Joan Benoit wins her second Boston Marathon in the women’s division with a time of 2:22:43 on April 18, 1983. The following year, she went on to win the first-ever women’s marathon at the Summer Olympic Games in Los Angeles and became the first person to win Boston as well as Olympic gold.
A native of Maine, Benoit turned to long-distance running in high school after a ski injury. In 1979, as a senior at Bowdoin College, Benoit won her first Boston Marathon with a time of 2:35:15. Four years later, on April 18, 1983, Benoit won her second Boston Marathon, with a record time of 2:22:43. Greg Meyer of Massachusetts was the men’s winner that year, with a time of 2:09:00. As of 2007, Meyer was the last American man to win the Boston Marathon, which has been dominated by Kenyans in recent decades.
The inaugural Boston Marathon was run on April 19, 1897, and was a men-only event until 1972, when women were officially allowed to compete. The first female winner, Nina Kuscsik, finished with a time of 3:10:26 and was one of eight women who ran the race that year.
The first modern Olympic marathon was run at the 1896 Games in Athens. Eighty-eight years later, the first-ever women’s Olympic Marathon was run at the 1984 Summer Games in Los Angeles. Less than three weeks after undergoing arthroscopic knee surgery, Benoit won her Olympic trials. On August 5, 1984, she took home the gold medal with a time of 2:24:52, defeating Grete Waitz of Norway and Rosa Mota of Portugal.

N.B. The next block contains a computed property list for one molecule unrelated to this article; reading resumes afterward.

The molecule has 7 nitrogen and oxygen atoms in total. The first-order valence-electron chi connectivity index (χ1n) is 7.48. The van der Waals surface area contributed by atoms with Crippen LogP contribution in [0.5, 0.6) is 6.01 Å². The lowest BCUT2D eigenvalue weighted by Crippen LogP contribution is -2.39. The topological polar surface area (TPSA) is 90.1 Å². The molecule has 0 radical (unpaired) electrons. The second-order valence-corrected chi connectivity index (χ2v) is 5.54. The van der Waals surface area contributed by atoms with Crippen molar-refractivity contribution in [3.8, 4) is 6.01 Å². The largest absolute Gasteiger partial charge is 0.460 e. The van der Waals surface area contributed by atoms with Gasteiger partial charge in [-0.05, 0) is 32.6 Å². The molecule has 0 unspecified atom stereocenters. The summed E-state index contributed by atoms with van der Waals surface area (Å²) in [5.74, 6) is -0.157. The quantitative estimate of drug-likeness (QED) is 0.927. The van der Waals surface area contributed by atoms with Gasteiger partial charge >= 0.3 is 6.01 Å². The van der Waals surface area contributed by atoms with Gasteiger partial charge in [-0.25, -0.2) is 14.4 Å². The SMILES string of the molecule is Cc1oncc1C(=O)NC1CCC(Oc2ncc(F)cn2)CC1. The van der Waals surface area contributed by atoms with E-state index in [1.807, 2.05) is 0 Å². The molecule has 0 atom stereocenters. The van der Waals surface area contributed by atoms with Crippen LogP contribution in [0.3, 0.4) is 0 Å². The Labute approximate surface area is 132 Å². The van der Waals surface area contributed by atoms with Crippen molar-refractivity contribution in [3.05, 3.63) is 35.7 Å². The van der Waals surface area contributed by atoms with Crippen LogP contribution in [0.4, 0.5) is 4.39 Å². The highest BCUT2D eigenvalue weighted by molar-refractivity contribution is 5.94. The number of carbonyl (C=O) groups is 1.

Following the Olympics, Benoit returned to Maine, got married (and changed her name to Joan Benoit Samuelson) and had a family. In October 1985, she won the Chicago Marathon with a time of 2:21:21, setting a record that held for 21 years for the fastest U.S. female marathon time. After retiring from professional racing, she became a motivational speaker, author and commentator. In 2006, Benoit Samuelson helped pace champion cyclist Lance Armstrong in his first New York City Marathon.